A law professor yesterday told a group studying eminent domain issues that it should set standards for government agencies to use when seizing property.
Dale Whitman, who teaches at the University of Missouri-Columbia, said those standards should include defining the public benefit, establishing the value of that benefit and holding public hearings.
Those standards could be used and assessed by a court if someone challenged the taking of his or property, Whitman said.
Gov. Matt Blunt set up the committee earlier this year in response to a U.S. Supreme Court decision giving local governments broader powers to seize private property for tax revenue-generating private developments such as shopping malls.
The task force is charged with studying Missouri law to see whether changes need to be made to protect private property owners. Its goal is to offer criteria defining appropriate public use for when state and local governments consider seizing property.
Members asked Whitman how the definition of "public use" should change.
"Where’s that line cross to be a good project for a community?" asked Chris Goodson of St. Louis, a developer and owner The Goodson Co., a promotional products business.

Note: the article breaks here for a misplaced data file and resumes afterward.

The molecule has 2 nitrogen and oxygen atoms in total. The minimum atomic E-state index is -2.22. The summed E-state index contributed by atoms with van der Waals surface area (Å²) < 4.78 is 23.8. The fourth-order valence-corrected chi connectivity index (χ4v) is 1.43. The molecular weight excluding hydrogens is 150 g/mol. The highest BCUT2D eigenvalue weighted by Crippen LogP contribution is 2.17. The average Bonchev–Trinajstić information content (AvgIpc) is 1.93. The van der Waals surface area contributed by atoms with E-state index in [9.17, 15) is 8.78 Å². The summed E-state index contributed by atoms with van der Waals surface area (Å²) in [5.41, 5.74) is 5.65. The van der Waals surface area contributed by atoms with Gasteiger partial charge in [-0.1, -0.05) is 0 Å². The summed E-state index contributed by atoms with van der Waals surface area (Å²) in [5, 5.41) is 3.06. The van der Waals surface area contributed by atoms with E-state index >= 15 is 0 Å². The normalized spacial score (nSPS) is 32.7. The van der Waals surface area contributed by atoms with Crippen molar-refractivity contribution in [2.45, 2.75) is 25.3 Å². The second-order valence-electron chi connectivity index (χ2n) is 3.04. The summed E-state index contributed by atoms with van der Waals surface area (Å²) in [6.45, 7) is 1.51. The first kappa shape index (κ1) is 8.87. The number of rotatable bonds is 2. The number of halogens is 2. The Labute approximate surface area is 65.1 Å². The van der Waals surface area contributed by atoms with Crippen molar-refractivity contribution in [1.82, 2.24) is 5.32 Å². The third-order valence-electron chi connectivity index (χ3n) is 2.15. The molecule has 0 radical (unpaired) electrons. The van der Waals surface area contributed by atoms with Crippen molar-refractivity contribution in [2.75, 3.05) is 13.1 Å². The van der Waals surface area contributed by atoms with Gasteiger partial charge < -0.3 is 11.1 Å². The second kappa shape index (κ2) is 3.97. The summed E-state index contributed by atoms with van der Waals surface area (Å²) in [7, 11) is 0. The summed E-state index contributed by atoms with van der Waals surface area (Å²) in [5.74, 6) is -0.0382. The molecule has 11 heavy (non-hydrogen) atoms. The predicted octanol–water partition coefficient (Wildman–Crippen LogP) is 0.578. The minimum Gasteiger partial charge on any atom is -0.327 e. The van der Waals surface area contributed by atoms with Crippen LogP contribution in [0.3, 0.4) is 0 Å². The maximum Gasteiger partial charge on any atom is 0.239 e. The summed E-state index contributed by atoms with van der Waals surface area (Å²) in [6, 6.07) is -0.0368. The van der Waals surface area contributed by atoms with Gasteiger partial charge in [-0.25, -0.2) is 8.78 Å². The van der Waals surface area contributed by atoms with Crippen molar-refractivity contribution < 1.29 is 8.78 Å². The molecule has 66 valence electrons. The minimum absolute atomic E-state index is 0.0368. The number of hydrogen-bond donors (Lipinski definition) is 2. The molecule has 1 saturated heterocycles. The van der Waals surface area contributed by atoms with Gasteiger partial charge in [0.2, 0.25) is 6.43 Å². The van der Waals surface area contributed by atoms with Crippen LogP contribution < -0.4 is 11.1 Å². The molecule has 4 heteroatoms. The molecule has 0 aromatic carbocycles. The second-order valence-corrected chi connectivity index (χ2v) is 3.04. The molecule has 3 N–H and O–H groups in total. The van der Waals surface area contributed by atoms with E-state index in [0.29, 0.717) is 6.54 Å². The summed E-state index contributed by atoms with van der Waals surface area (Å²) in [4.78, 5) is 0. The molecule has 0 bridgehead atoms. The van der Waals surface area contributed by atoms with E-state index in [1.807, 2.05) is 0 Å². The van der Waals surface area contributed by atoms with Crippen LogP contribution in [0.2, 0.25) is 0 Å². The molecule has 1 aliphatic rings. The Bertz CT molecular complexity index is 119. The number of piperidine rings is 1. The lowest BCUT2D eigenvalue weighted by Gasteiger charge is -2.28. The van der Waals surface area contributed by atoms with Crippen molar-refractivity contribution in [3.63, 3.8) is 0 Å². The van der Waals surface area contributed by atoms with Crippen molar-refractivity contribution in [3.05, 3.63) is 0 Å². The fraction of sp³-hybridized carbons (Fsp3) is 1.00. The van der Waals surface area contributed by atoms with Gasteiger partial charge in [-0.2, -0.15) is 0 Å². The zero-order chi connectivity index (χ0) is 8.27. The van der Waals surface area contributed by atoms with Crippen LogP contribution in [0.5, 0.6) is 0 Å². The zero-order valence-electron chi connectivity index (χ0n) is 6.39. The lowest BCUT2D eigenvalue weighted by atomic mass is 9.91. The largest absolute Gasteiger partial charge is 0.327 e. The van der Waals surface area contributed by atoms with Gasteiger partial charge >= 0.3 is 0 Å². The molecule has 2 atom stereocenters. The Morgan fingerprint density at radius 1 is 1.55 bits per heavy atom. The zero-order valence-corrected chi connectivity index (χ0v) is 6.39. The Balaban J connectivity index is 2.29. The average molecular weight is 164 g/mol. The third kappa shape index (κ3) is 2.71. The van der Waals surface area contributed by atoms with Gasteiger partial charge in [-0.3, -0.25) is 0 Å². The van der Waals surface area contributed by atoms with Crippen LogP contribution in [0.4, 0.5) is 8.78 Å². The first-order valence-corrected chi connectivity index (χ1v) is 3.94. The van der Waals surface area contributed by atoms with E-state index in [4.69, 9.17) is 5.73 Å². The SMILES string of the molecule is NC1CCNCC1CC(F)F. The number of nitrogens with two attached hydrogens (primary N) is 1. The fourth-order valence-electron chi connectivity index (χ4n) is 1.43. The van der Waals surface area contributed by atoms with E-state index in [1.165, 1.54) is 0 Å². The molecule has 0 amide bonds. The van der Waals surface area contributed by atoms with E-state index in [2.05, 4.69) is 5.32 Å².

Whitman said the task force should be careful in spelling out what public use is. Relying on specific details such as amount of revenue or jobs created isn’t wise because projects and benefits can vary widely, he said.
Whitman said the decision should be left to the agency condemning the property.
He also said getting consultants involved wouldn’t solve much.
"Consultants will find what they are paid to find," he said.
But critics said that public use should not involve taking private property to give to another private entity and that the power of eminent domain should be more restricted.
"The focus should be on use and not compensation and not procedure," said Steven Anderson, an attorney with the Institute for Justice in Washington. "The Constitution isn’t a document to make it easier for developers to make money."
The task force is expected to make recommendations by the end of the year so lawmakers can consider any recommended changes in law when their regular session begins in January.
Daily Tribune: www.columbiatribune.com